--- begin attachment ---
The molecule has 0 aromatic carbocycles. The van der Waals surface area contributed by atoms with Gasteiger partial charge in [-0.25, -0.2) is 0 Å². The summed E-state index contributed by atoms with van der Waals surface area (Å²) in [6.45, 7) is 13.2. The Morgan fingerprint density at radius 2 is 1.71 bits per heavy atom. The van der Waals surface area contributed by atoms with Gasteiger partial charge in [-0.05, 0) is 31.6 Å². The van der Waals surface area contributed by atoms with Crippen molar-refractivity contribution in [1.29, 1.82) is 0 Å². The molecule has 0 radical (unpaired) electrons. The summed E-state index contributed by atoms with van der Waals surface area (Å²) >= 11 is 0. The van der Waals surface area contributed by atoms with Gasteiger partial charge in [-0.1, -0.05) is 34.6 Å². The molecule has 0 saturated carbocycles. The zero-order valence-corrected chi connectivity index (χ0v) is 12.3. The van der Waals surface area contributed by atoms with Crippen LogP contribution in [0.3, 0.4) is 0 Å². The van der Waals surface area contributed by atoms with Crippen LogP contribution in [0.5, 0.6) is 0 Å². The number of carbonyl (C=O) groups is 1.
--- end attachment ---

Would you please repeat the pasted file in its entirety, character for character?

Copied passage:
The molecule has 0 aromatic carbocycles. The van der Waals surface area contributed by atoms with Gasteiger partial charge in [-0.25, -0.2) is 0 Å². The summed E-state index contributed by atoms with van der Waals surface area (Å²) in [6.45, 7) is 13.2. The Morgan fingerprint density at radius 2 is 1.71 bits per heavy atom. The van der Waals surface area contributed by atoms with Gasteiger partial charge in [-0.05, 0) is 31.6 Å². The van der Waals surface area contributed by atoms with Crippen molar-refractivity contribution in [1.29, 1.82) is 0 Å². The molecule has 0 radical (unpaired) electrons. The summed E-state index contributed by atoms with van der Waals surface area (Å²) >= 11 is 0. The van der Waals surface area contributed by atoms with Gasteiger partial charge in [-0.1, -0.05) is 34.6 Å². The molecule has 0 saturated carbocycles. The zero-order valence-corrected chi connectivity index (χ0v) is 12.3. The van der Waals surface area contributed by atoms with Crippen LogP contribution in [0.3, 0.4) is 0 Å². The van der Waals surface area contributed by atoms with Crippen LogP contribution in [0.5, 0.6) is 0 Å². The number of carbonyl (C=O) groups is 1.